I came to the realisation that my family did not care about me when I had a bladder infection when I was 20. I stayed quiet about it because I was afraid of Mum. She would always shout at me for being sick. "Why didn't you tell me sooner??" and she'd go on for hours about how I was bad because of that. Eventually I got the courage up to tell her and she started to shriek the same abuse out like nails down a chalkboard. I was in so much pain that I fainted. They took me to the emergency ward and Mum was sitting there looking teary while I rolled about in pain. She suddenly got up and told me that she had to take Dad home because he needed his sleep (at this point he was retired mind you). She put a blanket over me and left taking the family with her. I was left there all alone in agony wishing I would die, knowing I would not. I came to the epiphany moment that no-one could look after me, no-one cared and no-one loved me. I rolled over, faced the wall and cried myself to sleep. Whenever another family member was in hospital someone would stay with them. Mum slept in the hospital when my brother was sick and Dad was sleeping in the hospital when Mum was sick but when I was sick I was abandoned. That was the time when I realised that throughout my childhood I was scared of Mum when I was sick because she would shout but my brother was always doted on. It was like I was an inconvenience.

That was the point where I decided I was going plan my departure and never live with the family again. I'm in such a better place now.   
The misplaced zygote weaves its own legends, forges its own truth and syntheses its own reality.

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BetterFuture

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Re: Signs we missed that they don't care about us
« Reply #18 on: June 12, 2015, 07:46:27 AM »
I think I was fortunate... I never believed my mother cared, so spared myself the enlightenment and pain of realising this later in life.

I was pre-school age when I decided I never want to be close to her or be like her. I've since asked myself why I thought this at such a young age. But here are a few things I remember or have been told, which would explain it:

1. She didn't come when I cried as a baby - stuck me at the end of the garden to "scream to the bird". I was sick and ended up in the children's hospital
2. She didn't tend to me as a baby during the night...my dad always got up and comforted me (apparently, I trust my dad on this, he doesn't lie and manipulate and it rings true)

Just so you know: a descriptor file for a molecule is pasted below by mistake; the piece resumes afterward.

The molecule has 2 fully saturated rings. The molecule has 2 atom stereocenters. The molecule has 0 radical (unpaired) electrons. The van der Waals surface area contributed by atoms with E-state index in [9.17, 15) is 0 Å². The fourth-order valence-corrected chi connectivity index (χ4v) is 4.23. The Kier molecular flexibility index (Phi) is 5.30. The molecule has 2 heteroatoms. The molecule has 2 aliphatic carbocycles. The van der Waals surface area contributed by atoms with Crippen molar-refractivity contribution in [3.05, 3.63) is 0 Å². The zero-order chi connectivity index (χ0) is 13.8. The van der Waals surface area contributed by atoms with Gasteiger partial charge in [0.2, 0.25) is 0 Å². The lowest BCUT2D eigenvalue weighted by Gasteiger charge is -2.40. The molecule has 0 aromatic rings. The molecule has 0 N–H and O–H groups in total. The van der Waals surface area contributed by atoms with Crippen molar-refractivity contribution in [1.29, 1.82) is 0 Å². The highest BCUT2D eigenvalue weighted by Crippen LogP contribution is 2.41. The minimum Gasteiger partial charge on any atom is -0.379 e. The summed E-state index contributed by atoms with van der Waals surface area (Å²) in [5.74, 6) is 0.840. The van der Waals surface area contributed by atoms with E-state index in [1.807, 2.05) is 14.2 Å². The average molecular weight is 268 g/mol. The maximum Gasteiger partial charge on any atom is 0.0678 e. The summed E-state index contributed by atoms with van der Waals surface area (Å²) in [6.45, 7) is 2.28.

3. She forgot many of my birthdays
4. She barely fed me and resented spending any money on me
5. My teeth also needed braces, which I never got
6. I have a large scar on my arm that should have had stitches - never got them, A&E was too much of a wait
7. She actually told me at 13 years old she didn't care and I was "on my own"

Think you get the picture!

Yes this hurt as a child but at least I had my loving dad. She now has no friends and only my emeshed flea-ridden en-sister speaks to her. In flying monkey chat from my sister apparently "mum would love a relationship with me". Think it's a bit late to play happy families and besides, she's not changed. If anyone else would speak to her she wouldn't care a dime about me.

Out of the FOF and very much staying out!

Remember always that you not only have the right to be an individual, you have an obligation to be one. You cannot make any useful contribution in life unless you do this. Eleanor Roosevelt

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Myownperson

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Re: Signs we missed that they don't care about us
« Reply #19 on: June 12, 2015, 09:37:32 AM »
Poor BetterFuture  >:(
That makes me so sad. What a sick woman she is.
Even when you were a baby.
I think my mother was ok until I got to the age of about 8 and started to have an opinion of my own.
But maybe she wasn't. I actually don't know.
My real father told me that she used to always poke me hard in the chest when she was displeased with me and I remember a time very clearly when I didn't want to eat something and she literally shoved it in my mouth and kept shoving and shoving it my mouth until I'd eaten it.
I must have been young then.
But it was from about the age of 10 when she really started her reign of terror.

BetterFuture, it is their loss not ours. We are far better off without those sick people in our lives.
And yes, far too late to start playing pretend happy families now
Peace to you all
« Last Edit: June 12, 2015, 09:40:55 AM by Myownperson »